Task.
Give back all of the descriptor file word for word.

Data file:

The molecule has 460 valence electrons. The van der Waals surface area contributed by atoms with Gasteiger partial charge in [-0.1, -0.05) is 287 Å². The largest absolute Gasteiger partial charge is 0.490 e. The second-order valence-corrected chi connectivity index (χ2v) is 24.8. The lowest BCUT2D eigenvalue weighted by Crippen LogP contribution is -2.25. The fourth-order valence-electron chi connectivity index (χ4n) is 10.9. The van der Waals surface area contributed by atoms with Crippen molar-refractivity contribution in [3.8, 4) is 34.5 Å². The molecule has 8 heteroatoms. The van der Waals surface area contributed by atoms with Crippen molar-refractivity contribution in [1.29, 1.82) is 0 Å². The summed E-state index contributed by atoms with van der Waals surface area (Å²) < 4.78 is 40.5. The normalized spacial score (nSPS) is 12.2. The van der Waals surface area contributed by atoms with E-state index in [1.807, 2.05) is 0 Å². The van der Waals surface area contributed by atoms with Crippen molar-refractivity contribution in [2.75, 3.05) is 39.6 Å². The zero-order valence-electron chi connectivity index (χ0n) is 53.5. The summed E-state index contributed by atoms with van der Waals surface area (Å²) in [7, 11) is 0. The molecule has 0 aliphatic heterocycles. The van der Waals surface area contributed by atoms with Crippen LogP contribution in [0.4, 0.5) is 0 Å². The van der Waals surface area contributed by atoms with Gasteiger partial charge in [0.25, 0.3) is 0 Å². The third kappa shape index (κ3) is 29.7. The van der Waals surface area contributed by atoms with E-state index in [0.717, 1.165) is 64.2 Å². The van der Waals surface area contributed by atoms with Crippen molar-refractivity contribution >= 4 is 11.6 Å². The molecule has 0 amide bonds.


The molecule has 460 valence electrons. The van der Waals surface area contributed by atoms with Gasteiger partial charge in [-0.1, -0.05) is 287 Å². The largest absolute Gasteiger partial charge is 0.490 e. The second-order valence-corrected chi connectivity index (χ2v) is 24.8. The lowest BCUT2D eigenvalue weighted by Crippen LogP contribution is -2.25. The fourth-order valence-electron chi connectivity index (χ4n) is 10.9. The van der Waals surface area contributed by atoms with Crippen molar-refractivity contribution in [3.8, 4) is 34.5 Å². The molecule has 8 heteroatoms. The van der Waals surface area contributed by atoms with Crippen molar-refractivity contribution in [1.29, 1.82) is 0 Å². The summed E-state index contributed by atoms with van der Waals surface area (Å²) < 4.78 is 40.5. The normalized spacial score (nSPS) is 12.2. The van der Waals surface area contributed by atoms with E-state index in [1.807, 2.05) is 0 Å². The van der Waals surface area contributed by atoms with Crippen molar-refractivity contribution in [2.75, 3.05) is 39.6 Å². The zero-order valence-electron chi connectivity index (χ0n) is 53.5. The summed E-state index contributed by atoms with van der Waals surface area (Å²) in [7, 11) is 0. The molecule has 0 aliphatic heterocycles. The van der Waals surface area contributed by atoms with Crippen LogP contribution in [0.4, 0.5) is 0 Å². The van der Waals surface area contributed by atoms with Gasteiger partial charge in [0.25, 0.3) is 0 Å². The third kappa shape index (κ3) is 29.7. The van der Waals surface area contributed by atoms with E-state index in [0.717, 1.165) is 64.2 Å². The van der Waals surface area contributed by atoms with Crippen molar-refractivity contribution >= 4 is 11.6 Å². The molecule has 0 amide bonds.